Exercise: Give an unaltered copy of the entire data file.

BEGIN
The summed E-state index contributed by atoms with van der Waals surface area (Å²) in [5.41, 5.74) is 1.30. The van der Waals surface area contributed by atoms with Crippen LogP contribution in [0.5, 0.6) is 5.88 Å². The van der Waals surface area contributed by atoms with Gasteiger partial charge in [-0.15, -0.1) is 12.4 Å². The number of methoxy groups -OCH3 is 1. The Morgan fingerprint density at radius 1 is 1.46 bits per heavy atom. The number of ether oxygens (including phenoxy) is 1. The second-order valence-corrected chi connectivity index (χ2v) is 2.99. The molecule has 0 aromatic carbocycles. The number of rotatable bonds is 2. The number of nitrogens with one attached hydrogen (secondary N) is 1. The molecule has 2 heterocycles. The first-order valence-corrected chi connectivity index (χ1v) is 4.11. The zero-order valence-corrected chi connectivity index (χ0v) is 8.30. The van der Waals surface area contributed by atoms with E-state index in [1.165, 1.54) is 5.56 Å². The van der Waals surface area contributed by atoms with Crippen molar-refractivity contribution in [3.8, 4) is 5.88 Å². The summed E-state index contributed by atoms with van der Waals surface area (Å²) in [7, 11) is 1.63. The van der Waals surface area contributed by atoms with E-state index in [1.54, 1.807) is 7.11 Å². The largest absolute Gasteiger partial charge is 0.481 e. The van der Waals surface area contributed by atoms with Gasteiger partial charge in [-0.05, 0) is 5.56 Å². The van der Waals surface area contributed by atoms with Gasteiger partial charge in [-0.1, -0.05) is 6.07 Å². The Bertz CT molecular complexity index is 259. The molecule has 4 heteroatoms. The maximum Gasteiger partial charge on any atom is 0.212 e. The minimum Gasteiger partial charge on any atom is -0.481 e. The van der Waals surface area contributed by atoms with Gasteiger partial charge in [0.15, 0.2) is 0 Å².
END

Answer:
The summed E-state index contributed by atoms with van der Waals surface area (Å²) in [5.41, 5.74) is 1.30. The van der Waals surface area contributed by atoms with Crippen LogP contribution in [0.5, 0.6) is 5.88 Å². The van der Waals surface area contributed by atoms with Gasteiger partial charge in [-0.15, -0.1) is 12.4 Å². The number of methoxy groups -OCH3 is 1. The Morgan fingerprint density at radius 1 is 1.46 bits per heavy atom. The number of ether oxygens (including phenoxy) is 1. The second-order valence-corrected chi connectivity index (χ2v) is 2.99. The molecule has 0 aromatic carbocycles. The number of rotatable bonds is 2. The number of nitrogens with one attached hydrogen (secondary N) is 1. The molecule has 2 heterocycles. The first-order valence-corrected chi connectivity index (χ1v) is 4.11. The zero-order valence-corrected chi connectivity index (χ0v) is 8.30. The van der Waals surface area contributed by atoms with E-state index in [1.165, 1.54) is 5.56 Å². The van der Waals surface area contributed by atoms with Crippen molar-refractivity contribution in [3.8, 4) is 5.88 Å². The summed E-state index contributed by atoms with van der Waals surface area (Å²) in [7, 11) is 1.63. The van der Waals surface area contributed by atoms with E-state index in [1.54, 1.807) is 7.11 Å². The largest absolute Gasteiger partial charge is 0.481 e. The van der Waals surface area contributed by atoms with Gasteiger partial charge in [-0.05, 0) is 5.56 Å². The van der Waals surface area contributed by atoms with Gasteiger partial charge in [-0.1, -0.05) is 6.07 Å². The Bertz CT molecular complexity index is 259. The molecule has 4 heteroatoms. The maximum Gasteiger partial charge on any atom is 0.212 e. The minimum Gasteiger partial charge on any atom is -0.481 e. The van der Waals surface area contributed by atoms with Gasteiger partial charge in [0.15, 0.2) is 0 Å².